Going through the science/technical and computer sections of any bookstore will net you any number of books that resonate with you. When I was younger, a significant portion of my funds went towards book purchases. That was long before the Internet. A lot of techie knowledge is now available online for free download, if your Google-Fu is up to the task of finding it. This is a good thing because gives you more money for buying tools and hardware. However, if you find a book that really resonates with you, one that you know is a must-have, then support the author's efforts and buy it, even if there is an online version available or the information is available online.


There are a few books that I've found to be particularly good, and therefore worth adding to the library in physical form. The Evil Genius series of books published by McGraw Hill contain a lot of useful projects and information. Many of the titles in the series have material of direct interest. The MAKE: Projects series published by O'Reilly are another library staple. Two titles in that series that stand out are Making Things Talk and Small Form-Factor PCs.


If you live near any small to medium sized city, there is probably a plethora of local sources to check out. Back in the days before the Internet, I sat down with a copy of the local Yellow Pages to compile a list. I lived at the extreme north of the LATA, and missed some neat places in the LATA north of me before acquiring its phone books. I also learned of many cool places via word of mouth from fellow modern technological survivalists.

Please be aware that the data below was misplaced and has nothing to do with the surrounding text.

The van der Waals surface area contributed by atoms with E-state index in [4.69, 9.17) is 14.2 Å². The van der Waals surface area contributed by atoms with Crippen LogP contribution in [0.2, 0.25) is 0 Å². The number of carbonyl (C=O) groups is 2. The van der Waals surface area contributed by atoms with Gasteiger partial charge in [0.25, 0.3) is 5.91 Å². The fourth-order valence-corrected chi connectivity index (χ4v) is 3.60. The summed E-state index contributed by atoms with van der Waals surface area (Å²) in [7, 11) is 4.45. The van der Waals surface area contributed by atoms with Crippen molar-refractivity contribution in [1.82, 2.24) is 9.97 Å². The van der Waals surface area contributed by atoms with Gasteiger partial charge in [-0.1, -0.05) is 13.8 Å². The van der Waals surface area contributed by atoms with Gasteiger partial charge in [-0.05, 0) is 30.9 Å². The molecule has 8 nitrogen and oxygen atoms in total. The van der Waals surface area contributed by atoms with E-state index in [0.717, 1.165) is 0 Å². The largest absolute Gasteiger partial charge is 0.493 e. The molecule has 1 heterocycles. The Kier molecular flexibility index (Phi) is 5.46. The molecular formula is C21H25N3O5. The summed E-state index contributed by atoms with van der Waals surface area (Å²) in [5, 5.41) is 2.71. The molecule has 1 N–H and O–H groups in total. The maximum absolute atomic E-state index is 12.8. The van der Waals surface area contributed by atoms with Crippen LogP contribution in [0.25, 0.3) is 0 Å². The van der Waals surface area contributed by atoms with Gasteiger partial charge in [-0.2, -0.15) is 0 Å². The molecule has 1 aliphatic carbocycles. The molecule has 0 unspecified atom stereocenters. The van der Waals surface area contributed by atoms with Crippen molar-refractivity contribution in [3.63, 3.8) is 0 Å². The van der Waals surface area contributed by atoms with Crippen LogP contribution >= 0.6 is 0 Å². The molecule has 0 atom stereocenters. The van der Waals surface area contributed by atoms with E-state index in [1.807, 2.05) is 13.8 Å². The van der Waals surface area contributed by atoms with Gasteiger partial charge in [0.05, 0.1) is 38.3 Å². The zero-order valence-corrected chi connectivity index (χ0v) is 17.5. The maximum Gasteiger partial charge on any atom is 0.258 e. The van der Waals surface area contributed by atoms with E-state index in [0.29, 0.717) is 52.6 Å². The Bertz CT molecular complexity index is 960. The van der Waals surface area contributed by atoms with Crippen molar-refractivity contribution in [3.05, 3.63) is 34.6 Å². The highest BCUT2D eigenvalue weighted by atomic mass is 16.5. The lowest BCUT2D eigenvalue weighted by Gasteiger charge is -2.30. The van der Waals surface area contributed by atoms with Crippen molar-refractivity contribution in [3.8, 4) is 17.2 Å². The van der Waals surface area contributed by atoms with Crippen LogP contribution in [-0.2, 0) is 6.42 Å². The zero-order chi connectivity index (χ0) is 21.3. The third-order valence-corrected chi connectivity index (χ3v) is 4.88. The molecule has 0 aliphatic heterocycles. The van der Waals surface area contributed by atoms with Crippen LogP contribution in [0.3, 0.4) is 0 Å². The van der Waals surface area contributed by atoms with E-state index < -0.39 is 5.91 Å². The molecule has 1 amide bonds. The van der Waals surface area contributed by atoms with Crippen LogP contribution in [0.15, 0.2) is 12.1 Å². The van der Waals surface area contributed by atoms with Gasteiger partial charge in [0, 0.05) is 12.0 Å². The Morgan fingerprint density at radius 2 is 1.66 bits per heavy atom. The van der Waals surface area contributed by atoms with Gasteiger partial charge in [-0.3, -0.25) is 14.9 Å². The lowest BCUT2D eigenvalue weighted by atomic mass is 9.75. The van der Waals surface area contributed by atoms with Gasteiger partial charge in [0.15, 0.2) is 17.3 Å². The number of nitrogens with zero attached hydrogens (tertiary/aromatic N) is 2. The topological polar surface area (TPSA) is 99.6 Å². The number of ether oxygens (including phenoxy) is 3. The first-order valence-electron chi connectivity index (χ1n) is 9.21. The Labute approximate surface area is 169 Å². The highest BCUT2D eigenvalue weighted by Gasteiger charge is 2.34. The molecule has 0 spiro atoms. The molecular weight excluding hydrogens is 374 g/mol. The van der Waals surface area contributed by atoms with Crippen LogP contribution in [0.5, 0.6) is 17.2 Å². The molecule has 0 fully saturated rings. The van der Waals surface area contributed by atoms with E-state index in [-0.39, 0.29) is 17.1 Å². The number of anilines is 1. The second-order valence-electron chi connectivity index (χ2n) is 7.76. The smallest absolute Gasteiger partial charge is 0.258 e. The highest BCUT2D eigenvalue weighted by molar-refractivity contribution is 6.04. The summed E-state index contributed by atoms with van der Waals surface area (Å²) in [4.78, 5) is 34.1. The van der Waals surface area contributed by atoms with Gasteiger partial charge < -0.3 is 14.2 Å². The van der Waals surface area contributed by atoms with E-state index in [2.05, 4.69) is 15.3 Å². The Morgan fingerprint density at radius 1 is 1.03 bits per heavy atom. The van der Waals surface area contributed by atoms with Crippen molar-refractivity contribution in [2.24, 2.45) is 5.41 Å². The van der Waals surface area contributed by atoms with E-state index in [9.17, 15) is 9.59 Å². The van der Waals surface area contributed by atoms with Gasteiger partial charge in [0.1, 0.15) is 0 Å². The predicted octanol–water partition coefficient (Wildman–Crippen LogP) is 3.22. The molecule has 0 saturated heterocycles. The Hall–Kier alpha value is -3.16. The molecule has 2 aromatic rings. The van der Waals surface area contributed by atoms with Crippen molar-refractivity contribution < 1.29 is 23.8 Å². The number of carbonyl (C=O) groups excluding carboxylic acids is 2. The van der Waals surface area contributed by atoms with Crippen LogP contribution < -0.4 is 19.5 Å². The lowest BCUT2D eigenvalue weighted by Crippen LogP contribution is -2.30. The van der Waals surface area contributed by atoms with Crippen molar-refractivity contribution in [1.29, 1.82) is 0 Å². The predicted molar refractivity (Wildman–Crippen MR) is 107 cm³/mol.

Yellow page-type searches are now a lot easier with the Internet, and getting a list of every Army/Navy store (or other place) within fifty miles is now a trivial task. The hard part is finding which places are good. You may find some reviews on the information superhighway, but for the most part you will have to resort to the real-world blacktop highway. So go hit the bricks and have an adventure in non-virtual reality. When compiling a local source list for future investigation, you want to look for the following in your area:





  • Army/Navy stores




  • Ag stores (ie. Agway)




  • Bookstores, especially used bookstores




  • Department stores such as Wal-Mart and Target




  • Dollar stores




  • Electronic and computer stores




  • Goodwill and Salvation Army Stores




  • Ham/CB shops




  • Hardware stores




  • Hobby/Craft stores




  • Home improvement stores (Home Depot, etc.)




  • Industrial/Electronic surplus




  • Odd lot/Job lot stores




You will also want to keep track of the following transient sources:





  • Book sales




  • Gun shows




  • Tag sales and flea markts




  • Dumpster diving